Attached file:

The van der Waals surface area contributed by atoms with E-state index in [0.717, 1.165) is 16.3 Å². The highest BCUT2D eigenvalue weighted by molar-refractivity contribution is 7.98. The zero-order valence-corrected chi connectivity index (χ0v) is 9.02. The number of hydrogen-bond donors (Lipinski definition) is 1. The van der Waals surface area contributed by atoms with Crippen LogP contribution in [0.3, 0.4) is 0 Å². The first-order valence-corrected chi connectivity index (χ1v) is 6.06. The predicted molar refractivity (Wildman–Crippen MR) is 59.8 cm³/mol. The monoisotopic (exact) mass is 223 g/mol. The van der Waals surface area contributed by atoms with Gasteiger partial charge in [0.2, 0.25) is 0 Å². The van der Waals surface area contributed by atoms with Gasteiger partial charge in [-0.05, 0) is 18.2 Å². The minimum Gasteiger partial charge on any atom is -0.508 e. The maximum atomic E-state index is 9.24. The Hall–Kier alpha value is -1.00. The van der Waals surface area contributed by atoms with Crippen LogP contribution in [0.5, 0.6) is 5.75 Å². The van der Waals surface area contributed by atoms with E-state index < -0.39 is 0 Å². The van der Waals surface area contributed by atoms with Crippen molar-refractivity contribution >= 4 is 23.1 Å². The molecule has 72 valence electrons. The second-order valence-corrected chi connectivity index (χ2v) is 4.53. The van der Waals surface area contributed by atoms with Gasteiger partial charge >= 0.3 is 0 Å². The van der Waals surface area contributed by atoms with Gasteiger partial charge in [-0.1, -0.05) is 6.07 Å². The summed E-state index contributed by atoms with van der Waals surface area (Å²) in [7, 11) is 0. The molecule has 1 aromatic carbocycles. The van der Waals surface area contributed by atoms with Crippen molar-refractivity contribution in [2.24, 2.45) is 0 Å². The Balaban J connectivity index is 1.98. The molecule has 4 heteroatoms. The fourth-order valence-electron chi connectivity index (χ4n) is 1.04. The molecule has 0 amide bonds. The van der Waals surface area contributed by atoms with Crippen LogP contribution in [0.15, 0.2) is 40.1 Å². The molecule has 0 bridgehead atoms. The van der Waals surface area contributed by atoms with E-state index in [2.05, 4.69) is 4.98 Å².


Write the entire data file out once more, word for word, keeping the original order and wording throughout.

The van der Waals surface area contributed by atoms with E-state index in [0.717, 1.165) is 16.3 Å². The highest BCUT2D eigenvalue weighted by molar-refractivity contribution is 7.98. The zero-order valence-corrected chi connectivity index (χ0v) is 9.02. The number of hydrogen-bond donors (Lipinski definition) is 1. The van der Waals surface area contributed by atoms with Crippen LogP contribution in [0.3, 0.4) is 0 Å². The first-order valence-corrected chi connectivity index (χ1v) is 6.06. The predicted molar refractivity (Wildman–Crippen MR) is 59.8 cm³/mol. The monoisotopic (exact) mass is 223 g/mol. The van der Waals surface area contributed by atoms with Gasteiger partial charge in [0.2, 0.25) is 0 Å². The van der Waals surface area contributed by atoms with Gasteiger partial charge in [-0.05, 0) is 18.2 Å². The minimum Gasteiger partial charge on any atom is -0.508 e. The maximum atomic E-state index is 9.24. The Hall–Kier alpha value is -1.00. The van der Waals surface area contributed by atoms with Crippen LogP contribution in [0.5, 0.6) is 5.75 Å². The van der Waals surface area contributed by atoms with E-state index < -0.39 is 0 Å². The van der Waals surface area contributed by atoms with Crippen molar-refractivity contribution >= 4 is 23.1 Å². The molecule has 72 valence electrons. The second-order valence-corrected chi connectivity index (χ2v) is 4.53. The van der Waals surface area contributed by atoms with Gasteiger partial charge >= 0.3 is 0 Å². The van der Waals surface area contributed by atoms with Gasteiger partial charge in [-0.1, -0.05) is 6.07 Å². The summed E-state index contributed by atoms with van der Waals surface area (Å²) in [7, 11) is 0. The molecule has 1 aromatic carbocycles. The van der Waals surface area contributed by atoms with Crippen molar-refractivity contribution in [2.24, 2.45) is 0 Å². The Balaban J connectivity index is 1.98. The molecule has 4 heteroatoms. The fourth-order valence-electron chi connectivity index (χ4n) is 1.04. The molecule has 0 amide bonds. The van der Waals surface area contributed by atoms with Crippen LogP contribution in [0.15, 0.2) is 40.1 Å². The molecule has 0 bridgehead atoms. The van der Waals surface area contributed by atoms with E-state index in [2.05, 4.69) is 4.98 Å².